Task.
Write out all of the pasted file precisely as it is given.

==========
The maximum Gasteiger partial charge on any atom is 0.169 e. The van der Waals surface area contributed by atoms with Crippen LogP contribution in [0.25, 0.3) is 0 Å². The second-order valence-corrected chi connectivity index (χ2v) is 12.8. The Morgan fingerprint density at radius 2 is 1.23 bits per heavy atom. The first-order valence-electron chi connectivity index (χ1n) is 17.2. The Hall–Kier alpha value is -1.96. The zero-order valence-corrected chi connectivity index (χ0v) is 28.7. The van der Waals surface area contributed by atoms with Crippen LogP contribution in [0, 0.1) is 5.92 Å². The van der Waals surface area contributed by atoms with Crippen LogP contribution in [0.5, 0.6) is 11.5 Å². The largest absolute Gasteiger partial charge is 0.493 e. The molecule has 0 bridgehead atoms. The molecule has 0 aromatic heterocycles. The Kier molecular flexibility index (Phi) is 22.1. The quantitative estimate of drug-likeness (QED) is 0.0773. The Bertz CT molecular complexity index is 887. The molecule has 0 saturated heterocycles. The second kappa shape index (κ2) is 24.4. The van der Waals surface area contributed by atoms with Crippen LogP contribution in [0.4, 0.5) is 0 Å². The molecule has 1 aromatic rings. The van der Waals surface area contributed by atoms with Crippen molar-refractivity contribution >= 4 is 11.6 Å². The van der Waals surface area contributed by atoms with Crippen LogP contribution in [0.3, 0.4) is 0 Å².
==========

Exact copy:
The maximum Gasteiger partial charge on any atom is 0.169 e. The van der Waals surface area contributed by atoms with Crippen LogP contribution in [0.25, 0.3) is 0 Å². The second-order valence-corrected chi connectivity index (χ2v) is 12.8. The Morgan fingerprint density at radius 2 is 1.23 bits per heavy atom. The first-order valence-electron chi connectivity index (χ1n) is 17.2. The Hall–Kier alpha value is -1.96. The zero-order valence-corrected chi connectivity index (χ0v) is 28.7. The van der Waals surface area contributed by atoms with Crippen LogP contribution in [0, 0.1) is 5.92 Å². The van der Waals surface area contributed by atoms with Crippen LogP contribution in [0.5, 0.6) is 11.5 Å². The largest absolute Gasteiger partial charge is 0.493 e. The molecule has 0 bridgehead atoms. The molecule has 0 aromatic heterocycles. The Kier molecular flexibility index (Phi) is 22.1. The quantitative estimate of drug-likeness (QED) is 0.0773. The Bertz CT molecular complexity index is 887. The molecule has 0 saturated heterocycles. The second kappa shape index (κ2) is 24.4. The van der Waals surface area contributed by atoms with Crippen LogP contribution in [0.4, 0.5) is 0 Å². The molecule has 1 aromatic rings. The van der Waals surface area contributed by atoms with Crippen molar-refractivity contribution >= 4 is 11.6 Å². The van der Waals surface area contributed by atoms with Crippen LogP contribution in [0.3, 0.4) is 0 Å².